Reid did not say how Democrats would shrink the deficit while boosting college aid, and insiders said such challenges will be the test of the effectiveness and savvy of a Reid-and-Pelosi-led Congress. Both leaders agreed on the "Six for '06" priorities, which include relatively popular measures such as raising the minimum wage.
"But it gets more complicated after that," said a former White House and congressional aide who knows Democratic lawmakers well. Especially in the Senate, he said, a party with a 51 to 49 majority will find it difficult to surgically raise, lower or leave alone certain taxes without opening the door for Republicans to push their own priorities.
Pelosi said that Democratic leaders want to demonstrate their effectiveness, and build up some trust with the White House, by tackling legislation that will have bipartisan support. Bush's "innovation agenda," laid out last year in his State of the Union address, has largely lain dormant. Democrats would like to take up Bush's proposals to expand funding for basic research and alternative energy sources such as ethanol, she said.
Democrats would also work with Bush to resurrect his proposed overhaul of the nation's immigration laws, which would pair tough border security measures with new paths to legal work and citizenship for the country's 11 million to 12 million illegal immigrants, Pelosi said. And she is convinced Bush will back a higher minimum wage.
But even Pelosi questioned how quickly such legislative efforts can come together. "I guess the word 'rapid' is what gives me hesitation," she told a handful of reporters in her office.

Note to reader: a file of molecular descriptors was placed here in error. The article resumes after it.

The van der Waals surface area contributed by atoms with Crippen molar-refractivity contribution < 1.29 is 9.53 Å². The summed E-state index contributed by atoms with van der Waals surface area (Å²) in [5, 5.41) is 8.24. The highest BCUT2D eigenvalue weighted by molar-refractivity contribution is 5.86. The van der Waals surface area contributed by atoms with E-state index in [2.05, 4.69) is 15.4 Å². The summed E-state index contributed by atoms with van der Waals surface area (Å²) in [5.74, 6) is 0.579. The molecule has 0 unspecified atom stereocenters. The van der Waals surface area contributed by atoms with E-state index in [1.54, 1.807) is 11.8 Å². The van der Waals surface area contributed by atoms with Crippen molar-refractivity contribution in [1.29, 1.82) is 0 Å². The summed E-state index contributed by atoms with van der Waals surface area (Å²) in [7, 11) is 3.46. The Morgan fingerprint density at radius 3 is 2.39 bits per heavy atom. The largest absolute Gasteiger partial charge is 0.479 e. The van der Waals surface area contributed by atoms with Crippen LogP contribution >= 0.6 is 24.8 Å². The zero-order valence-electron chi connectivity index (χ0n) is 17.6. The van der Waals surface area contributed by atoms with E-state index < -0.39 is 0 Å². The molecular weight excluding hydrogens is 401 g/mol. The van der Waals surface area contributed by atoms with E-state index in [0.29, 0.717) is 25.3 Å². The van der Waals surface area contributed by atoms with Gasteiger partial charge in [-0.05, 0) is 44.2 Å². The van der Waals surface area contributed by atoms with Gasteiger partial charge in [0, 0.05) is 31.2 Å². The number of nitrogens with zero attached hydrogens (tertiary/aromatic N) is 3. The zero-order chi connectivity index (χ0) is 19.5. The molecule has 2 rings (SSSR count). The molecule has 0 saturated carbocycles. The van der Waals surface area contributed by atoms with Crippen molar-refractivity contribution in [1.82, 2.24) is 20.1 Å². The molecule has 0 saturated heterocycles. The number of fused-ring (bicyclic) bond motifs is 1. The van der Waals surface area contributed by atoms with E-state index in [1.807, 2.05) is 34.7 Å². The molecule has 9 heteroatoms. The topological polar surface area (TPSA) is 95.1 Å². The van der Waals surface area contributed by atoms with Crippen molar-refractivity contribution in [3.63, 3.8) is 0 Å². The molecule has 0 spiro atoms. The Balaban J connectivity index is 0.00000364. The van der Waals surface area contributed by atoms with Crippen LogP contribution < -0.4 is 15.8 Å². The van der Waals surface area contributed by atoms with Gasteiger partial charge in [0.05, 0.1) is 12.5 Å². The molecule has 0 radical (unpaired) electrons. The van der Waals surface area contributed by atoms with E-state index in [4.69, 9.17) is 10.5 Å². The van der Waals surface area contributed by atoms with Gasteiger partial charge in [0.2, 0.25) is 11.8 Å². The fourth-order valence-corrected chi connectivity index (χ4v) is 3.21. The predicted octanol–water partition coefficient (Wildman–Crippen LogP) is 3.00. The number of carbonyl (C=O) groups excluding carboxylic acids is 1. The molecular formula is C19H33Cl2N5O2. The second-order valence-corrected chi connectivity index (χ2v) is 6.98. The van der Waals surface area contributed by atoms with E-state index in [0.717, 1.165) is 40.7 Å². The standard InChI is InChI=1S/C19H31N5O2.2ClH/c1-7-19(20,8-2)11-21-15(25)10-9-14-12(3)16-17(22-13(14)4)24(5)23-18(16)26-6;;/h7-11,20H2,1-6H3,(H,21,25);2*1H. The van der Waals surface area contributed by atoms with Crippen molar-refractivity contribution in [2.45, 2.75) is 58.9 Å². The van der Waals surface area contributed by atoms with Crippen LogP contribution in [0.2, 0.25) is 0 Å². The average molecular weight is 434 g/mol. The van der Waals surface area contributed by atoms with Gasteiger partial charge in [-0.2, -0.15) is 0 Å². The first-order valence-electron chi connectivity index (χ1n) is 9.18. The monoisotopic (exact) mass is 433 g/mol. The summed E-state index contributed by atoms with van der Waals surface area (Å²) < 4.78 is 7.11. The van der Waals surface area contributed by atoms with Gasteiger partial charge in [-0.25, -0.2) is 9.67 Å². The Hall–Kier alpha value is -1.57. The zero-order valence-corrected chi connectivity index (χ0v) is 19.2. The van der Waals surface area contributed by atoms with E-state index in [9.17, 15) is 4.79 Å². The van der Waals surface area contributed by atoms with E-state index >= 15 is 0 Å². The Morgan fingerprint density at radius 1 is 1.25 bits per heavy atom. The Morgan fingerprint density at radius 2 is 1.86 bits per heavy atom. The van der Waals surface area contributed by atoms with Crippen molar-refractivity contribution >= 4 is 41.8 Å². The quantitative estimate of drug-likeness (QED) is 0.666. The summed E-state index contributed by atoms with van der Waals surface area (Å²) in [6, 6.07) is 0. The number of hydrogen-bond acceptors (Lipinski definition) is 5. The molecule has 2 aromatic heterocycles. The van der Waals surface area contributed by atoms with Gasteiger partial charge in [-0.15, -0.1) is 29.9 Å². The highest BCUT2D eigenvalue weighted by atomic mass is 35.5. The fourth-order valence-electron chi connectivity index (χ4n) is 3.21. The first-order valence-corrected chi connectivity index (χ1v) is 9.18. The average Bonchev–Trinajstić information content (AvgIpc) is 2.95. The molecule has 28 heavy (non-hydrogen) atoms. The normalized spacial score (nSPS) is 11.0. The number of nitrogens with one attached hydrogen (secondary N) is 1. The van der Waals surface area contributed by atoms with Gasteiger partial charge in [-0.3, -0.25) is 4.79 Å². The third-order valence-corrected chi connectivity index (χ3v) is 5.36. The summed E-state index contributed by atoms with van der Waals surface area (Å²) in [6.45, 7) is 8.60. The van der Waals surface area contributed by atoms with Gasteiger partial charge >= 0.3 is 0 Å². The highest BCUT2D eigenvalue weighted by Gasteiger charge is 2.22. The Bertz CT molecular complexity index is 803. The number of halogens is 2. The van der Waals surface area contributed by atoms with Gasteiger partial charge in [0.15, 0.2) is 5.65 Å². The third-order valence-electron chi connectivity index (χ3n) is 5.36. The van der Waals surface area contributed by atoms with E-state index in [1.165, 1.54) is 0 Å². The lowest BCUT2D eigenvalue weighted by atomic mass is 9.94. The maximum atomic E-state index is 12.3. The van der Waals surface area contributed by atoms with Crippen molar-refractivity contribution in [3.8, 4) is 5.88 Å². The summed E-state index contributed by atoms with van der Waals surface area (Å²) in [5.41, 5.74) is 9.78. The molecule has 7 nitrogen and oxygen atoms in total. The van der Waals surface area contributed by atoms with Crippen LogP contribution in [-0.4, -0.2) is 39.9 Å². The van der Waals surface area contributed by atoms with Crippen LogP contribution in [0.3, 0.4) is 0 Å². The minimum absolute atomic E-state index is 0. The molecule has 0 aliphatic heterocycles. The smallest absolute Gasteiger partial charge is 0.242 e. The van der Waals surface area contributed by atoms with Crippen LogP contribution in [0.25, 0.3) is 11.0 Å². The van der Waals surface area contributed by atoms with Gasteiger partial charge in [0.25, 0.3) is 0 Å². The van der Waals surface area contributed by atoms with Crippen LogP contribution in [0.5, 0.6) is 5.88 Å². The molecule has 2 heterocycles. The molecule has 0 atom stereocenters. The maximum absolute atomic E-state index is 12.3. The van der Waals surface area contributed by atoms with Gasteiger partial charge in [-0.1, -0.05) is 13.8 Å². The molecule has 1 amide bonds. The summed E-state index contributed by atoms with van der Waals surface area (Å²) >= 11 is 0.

Pelosi continues to put flesh on the bare-bones proposals that Democratic candidates campaigned on. As soon as she is elected speaker -- which does not appear in doubt -- Democrats will vote on a substantive slate of changes to the way the House operates, she said. They will include rules to diminish lobbyists' influence, ensure that lawmakers and the public have time to read legislation before lawmakers vote on it, open House-Senate legislative negotiating sessions to the media, and reinstitute lapsed budget rules that say any new spending or tax cuts must be offset by equal tax hikes or spending cuts.
Democrats also will extend new rules mandating that each home-district pet project, known as an earmark, be identified by the name of the lawmaker who sponsored it. Earmarks would have to be authorized by policymaking committees before they are approved by the Appropriations Committee.
Democrats avoided a potentially brutal intraparty fight yesterday when Democratic Congressional Campaign Committee Chairman Rahm Emanuel (Ill.) decided not to run for the post of House majority whip next week. That would have pitted Emanuel, who has a huge well of support from this year's successful campaign, against James E. Clyburn (S.C.), the current chairman of the Democratic Caucus and the only African American in the Democratic leadership.
After delicate negotiations with Pelosi, Emanuel agreed to stand for caucus chairman, leaving the whip post to Clyburn. Under the agreement, John B. Larson (Conn.), the caucus vice chairman, will stay at that post rather than seek promotion, but both Emanuel and Larson would be offered additional power and responsibilities, according to Democratic leadership aides.
Emanuel's decision raised pressure on John P. Murtha (Pa.) to drop his challenge to House Minority Whip Steny H. Hoyer (Md.) for the post of House majority leader. But that battle continued to heat up ahead of the Thursday vote.
Congress will reassemble next week for a lame-duck session devoted mostly to completing work on the spending bills needed to keep the government operating. But with Democrats assuming the majority in January, not much will happen, Senate Republican aides conceded.